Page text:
dc.typePresentationen
dc.titleLessons from the Homeless: Impact of Civil and Uncivil Interactions With Nurses in the U.S.en
dc.title.alternativeCultural Diversity in the Care of Underserved Populationsen
dc.contributor.authorJenkins, Sheryl Henryen
dc.contributor.authorWoith, Wendy M.en
dc.contributor.authorAstroth, Kim Schaferen
dc.contributor.authorKerber, Cindy H.en
dc.contributor.departmentXi Pien
dc.author.detailsSheryl Henry Jenkins, ACNP-BC, RN, sjenkin@ilstu.edu; Wendy M. Woith, RN, FAAN; Kim Schafer Astroth, RN; Cindy H. Kerber, PMHCNS, BCen
dc.identifier.urihttp://hdl.handle.net/10755/616075-
dc.description.abstractSession presented on Friday, July 22, 2016: Purpose: The health of homeless people is poorer than that of the population in general (Bernstein, Meurer, Plumb, & Jackson, 2015; Lebrun-Harris et al., 2013; Seiler & Moss, 2012). This is true in the United States and across the world (Daiski, 2007; Irestig, Burstrom, Wessel, & Lynoe, 2010). Mortality rates for the chronically homeless are higher than expected (Hwang et al., 2010); on average, they live only 42 - 52 years (Bernstein et al., 2015). Factors leading to increased morbidity and mortality include lack of insurance, poor nutrition, violence, and inadequate living conditions (Bernstein et al., 2015; Lebrun-Harris et al., 2013; Su, Khoshnood, & Forster, 2015). Nurses? attitudes and uncivil behavior may also negatively impact this vulnerable population (Chung-Park, Hatton, Robinson, & Kleffel, 2006). The purpose of this study was to explore homeless people?s perceptions of their interactions with nurses to ultimately help nurses understand the impact of civility and incivility on their care of the homeless. Leininger?s (1991) Culture Care Diversity and Universality Theory and Sunrise Model guided this study and data analysis. Methods: In this qualitative study, we interviewed ten homeless men and five homeless women ranging in age from 18 to 53 years. Interviews were conducted at a homeless ministry in a community of 120,000 in the Midwestern United States. The interview tool was developed by the researchers and was comprised of broad questions with open-ended prompts. We received approval from our university?s institutional review board. A researcher attended numerous ministry activities over six months and invited potential participants to join the study. Those who agreed were escorted to a quiet, private counseling room. Informed consent was obtained and audiotaped interviews commenced. Results: Three major themes emerged. In the first theme, participants emphasized that nurses should be civil in their interactions with the homeless. They wanted to be listened to and taken seriously, to be treated with compassion and empathy. They believed nurses should be attentive, treat them with respect and fairness, and not be judgmental toward them. An unexpected finding was that our participants thought nurses should enjoy what they do. The second theme revealed that homeless people relied heavily on self-care, but when they could not care for themselves, they sought treatment at emergency departments or clinics for the indigent. Most did not believe family or friends would provide assistance when they were ill or injured. In the third theme, our participants asserted that lack of finances and their homeless status prevented them from getting good health care. Conclusion: In order to effectively care for this vulnerable population, nurses must understand the obstacles the homeless face when they need healthcare and realize that nurses? uncivil behavior poses a significant barrier to compassionate care. Our study provides insight into the ways homeless people want to be treated by those who care for them. Our findings can guide development of education interventions for nurses and students that will promote better understanding of the healthcare needs of the homeless from their own perspective.en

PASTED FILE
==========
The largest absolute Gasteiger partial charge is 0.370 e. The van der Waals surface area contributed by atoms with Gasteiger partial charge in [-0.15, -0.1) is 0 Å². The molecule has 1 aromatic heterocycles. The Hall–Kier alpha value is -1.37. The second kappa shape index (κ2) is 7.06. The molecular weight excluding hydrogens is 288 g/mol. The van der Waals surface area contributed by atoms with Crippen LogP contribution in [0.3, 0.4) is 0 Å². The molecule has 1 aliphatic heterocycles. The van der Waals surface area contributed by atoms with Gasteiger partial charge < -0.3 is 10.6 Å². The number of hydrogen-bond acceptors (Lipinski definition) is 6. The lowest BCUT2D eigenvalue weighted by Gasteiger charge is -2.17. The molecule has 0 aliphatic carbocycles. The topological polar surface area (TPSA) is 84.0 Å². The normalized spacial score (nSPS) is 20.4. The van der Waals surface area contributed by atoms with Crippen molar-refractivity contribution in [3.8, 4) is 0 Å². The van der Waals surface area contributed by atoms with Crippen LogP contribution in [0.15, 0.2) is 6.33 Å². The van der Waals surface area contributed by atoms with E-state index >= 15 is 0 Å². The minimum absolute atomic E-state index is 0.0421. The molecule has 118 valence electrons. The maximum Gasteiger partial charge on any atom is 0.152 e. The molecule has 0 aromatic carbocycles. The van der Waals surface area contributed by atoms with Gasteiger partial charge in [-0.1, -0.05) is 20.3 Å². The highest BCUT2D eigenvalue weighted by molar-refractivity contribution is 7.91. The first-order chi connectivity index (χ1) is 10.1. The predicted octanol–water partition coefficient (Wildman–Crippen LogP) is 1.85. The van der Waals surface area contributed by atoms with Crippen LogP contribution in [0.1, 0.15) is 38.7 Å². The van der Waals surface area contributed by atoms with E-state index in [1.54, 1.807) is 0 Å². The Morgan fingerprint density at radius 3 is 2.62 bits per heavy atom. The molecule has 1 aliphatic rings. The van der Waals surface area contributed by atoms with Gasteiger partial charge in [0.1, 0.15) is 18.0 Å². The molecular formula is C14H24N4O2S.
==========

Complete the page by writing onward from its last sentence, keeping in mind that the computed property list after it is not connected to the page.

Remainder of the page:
dc.subjectHomeless peopleen
dc.subjectNursesen
dc.subjectCivilityen
dc.date.available2016-07-13T11:03:47Z-
dc.date.issued2016-07-13-
dc.date.issued2016-07-13en
dc.date.accessioned2016-07-13T11:03:47Z-
dc.conference.date2016en
dc.conference.name27th International Nursing Research Congressen
dc.conference.hostSigma Theta Tau International, the Honor Society of Nursingen
dc.conference.locationCape Town, South Africaen
dc.descriptionTheme: Leading Global Research: Advancing Practice, Advocacy, and Policyen